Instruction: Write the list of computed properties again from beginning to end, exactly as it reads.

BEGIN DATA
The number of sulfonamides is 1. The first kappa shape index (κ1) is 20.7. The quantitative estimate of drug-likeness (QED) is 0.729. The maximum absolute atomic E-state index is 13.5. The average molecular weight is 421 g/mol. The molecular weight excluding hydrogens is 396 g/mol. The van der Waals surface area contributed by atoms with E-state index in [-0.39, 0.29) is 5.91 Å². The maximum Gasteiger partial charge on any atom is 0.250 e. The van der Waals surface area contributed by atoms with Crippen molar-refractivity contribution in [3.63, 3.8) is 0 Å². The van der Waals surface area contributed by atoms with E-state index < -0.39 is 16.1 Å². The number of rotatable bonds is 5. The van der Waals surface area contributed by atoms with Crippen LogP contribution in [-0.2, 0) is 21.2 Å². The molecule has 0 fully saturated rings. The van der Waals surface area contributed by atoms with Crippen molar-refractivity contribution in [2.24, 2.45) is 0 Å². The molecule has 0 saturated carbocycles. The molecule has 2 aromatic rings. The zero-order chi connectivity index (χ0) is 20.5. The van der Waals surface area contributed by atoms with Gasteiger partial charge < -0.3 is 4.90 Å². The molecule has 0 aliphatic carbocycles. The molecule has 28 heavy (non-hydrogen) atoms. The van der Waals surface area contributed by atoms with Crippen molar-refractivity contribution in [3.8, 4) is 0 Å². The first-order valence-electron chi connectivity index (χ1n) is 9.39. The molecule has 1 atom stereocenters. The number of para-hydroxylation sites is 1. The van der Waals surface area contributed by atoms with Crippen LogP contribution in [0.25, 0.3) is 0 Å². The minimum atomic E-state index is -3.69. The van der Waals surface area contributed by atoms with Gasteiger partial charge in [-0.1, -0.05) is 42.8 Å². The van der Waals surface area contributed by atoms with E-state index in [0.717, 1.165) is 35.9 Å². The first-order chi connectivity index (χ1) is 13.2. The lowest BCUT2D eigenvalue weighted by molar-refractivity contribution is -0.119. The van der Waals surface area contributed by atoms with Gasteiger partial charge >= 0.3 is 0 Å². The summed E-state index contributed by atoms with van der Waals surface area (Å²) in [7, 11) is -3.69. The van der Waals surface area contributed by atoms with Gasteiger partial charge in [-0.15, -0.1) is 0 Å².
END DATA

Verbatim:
The number of sulfonamides is 1. The first kappa shape index (κ1) is 20.7. The quantitative estimate of drug-likeness (QED) is 0.729. The maximum absolute atomic E-state index is 13.5. The average molecular weight is 421 g/mol. The molecular weight excluding hydrogens is 396 g/mol. The van der Waals surface area contributed by atoms with E-state index in [-0.39, 0.29) is 5.91 Å². The maximum Gasteiger partial charge on any atom is 0.250 e. The van der Waals surface area contributed by atoms with Crippen molar-refractivity contribution in [3.63, 3.8) is 0 Å². The van der Waals surface area contributed by atoms with E-state index < -0.39 is 16.1 Å². The number of rotatable bonds is 5. The van der Waals surface area contributed by atoms with Crippen LogP contribution in [-0.2, 0) is 21.2 Å². The molecule has 0 fully saturated rings. The van der Waals surface area contributed by atoms with Crippen molar-refractivity contribution in [2.24, 2.45) is 0 Å². The molecule has 0 saturated carbocycles. The molecule has 2 aromatic rings. The zero-order chi connectivity index (χ0) is 20.5. The van der Waals surface area contributed by atoms with Gasteiger partial charge < -0.3 is 4.90 Å². The molecule has 0 aliphatic carbocycles. The molecule has 28 heavy (non-hydrogen) atoms. The van der Waals surface area contributed by atoms with Crippen molar-refractivity contribution in [3.8, 4) is 0 Å². The first-order valence-electron chi connectivity index (χ1n) is 9.39. The molecule has 1 atom stereocenters. The number of para-hydroxylation sites is 1. The van der Waals surface area contributed by atoms with Crippen LogP contribution in [0.25, 0.3) is 0 Å². The minimum atomic E-state index is -3.69. The van der Waals surface area contributed by atoms with Gasteiger partial charge in [-0.1, -0.05) is 42.8 Å². The van der Waals surface area contributed by atoms with E-state index in [0.717, 1.165) is 35.9 Å². The first-order chi connectivity index (χ1) is 13.2. The lowest BCUT2D eigenvalue weighted by molar-refractivity contribution is -0.119. The van der Waals surface area contributed by atoms with Gasteiger partial charge >= 0.3 is 0 Å². The summed E-state index contributed by atoms with van der Waals surface area (Å²) in [7, 11) is -3.69. The van der Waals surface area contributed by atoms with Gasteiger partial charge in [-0.15, -0.1) is 0 Å².